Fourteen class members submitted written objections to the settlement by the April 14 deadline. Eight of them also objected to class counsel's proposed fee. On May 12, class counsel submitted their motion requesting $8,000,000 in attorneys' fees and expenses. In their memorandum in support of the motion, class counsel explained why they were entitled to such a fee, and they provided information regarding the work they performed and their hourly rates. On May 18, one day before the fairness hearing, one objector, Gary Sibley, filed a supplemental objection alleging that the district court erred by not requiring class counsel to file the motion until after the deadline for class members to submit written objections had passed.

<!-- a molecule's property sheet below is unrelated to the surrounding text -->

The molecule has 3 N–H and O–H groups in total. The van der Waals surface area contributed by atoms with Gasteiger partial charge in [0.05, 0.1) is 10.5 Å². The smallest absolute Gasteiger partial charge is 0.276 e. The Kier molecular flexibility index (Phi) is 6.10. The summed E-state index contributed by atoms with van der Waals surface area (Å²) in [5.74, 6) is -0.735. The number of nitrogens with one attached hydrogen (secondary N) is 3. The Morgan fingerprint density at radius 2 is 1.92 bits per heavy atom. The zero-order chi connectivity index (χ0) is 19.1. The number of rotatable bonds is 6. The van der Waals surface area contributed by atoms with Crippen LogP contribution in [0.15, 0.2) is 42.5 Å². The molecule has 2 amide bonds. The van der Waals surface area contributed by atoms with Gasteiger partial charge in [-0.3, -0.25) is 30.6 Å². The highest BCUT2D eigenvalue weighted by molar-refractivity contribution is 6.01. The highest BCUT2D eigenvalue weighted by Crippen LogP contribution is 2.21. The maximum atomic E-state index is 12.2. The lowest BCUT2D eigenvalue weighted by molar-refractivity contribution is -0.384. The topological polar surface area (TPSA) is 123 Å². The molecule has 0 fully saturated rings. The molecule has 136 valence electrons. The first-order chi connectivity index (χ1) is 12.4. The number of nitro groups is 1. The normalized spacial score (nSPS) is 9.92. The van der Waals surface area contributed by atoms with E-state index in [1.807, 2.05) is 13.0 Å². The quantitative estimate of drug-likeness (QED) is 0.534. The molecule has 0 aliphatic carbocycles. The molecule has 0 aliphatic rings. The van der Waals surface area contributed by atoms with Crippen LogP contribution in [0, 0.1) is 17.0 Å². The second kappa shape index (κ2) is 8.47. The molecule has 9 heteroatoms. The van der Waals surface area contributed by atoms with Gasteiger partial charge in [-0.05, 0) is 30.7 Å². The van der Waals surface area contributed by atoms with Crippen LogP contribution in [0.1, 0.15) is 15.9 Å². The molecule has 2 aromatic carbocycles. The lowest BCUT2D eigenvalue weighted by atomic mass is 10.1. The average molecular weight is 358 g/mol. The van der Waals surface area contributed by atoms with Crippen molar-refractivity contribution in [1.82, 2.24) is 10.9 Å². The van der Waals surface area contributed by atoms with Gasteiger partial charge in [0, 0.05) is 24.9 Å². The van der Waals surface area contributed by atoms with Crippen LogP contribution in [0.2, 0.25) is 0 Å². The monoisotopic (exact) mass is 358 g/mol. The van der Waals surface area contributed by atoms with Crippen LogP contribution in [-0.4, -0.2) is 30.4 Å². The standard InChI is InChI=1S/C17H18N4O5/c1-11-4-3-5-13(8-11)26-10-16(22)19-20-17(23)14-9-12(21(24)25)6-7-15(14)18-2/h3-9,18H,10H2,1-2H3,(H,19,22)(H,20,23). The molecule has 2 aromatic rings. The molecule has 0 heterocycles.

The district court held the fairness hearing on May 19, 2016. During the hearing, the court announced that it was approving the settlement, awarding attorneys' fees, and overruling all objections. The court later issued two written orders. The first order certified the settlement class, approved the settlement, and approved the payment of $1,400,000 in administrative expenses to HCG. When approving the settlement, the court stated that “[t]he factors identified in this circuit for assessing fairness of the Settlement have all been considered,” but it did not expressly discuss each factor. The second order awarded attorneys' fees and expenses in the amount requested by class counsel. Four of the objectors who submitted written objections now appeal these two orders.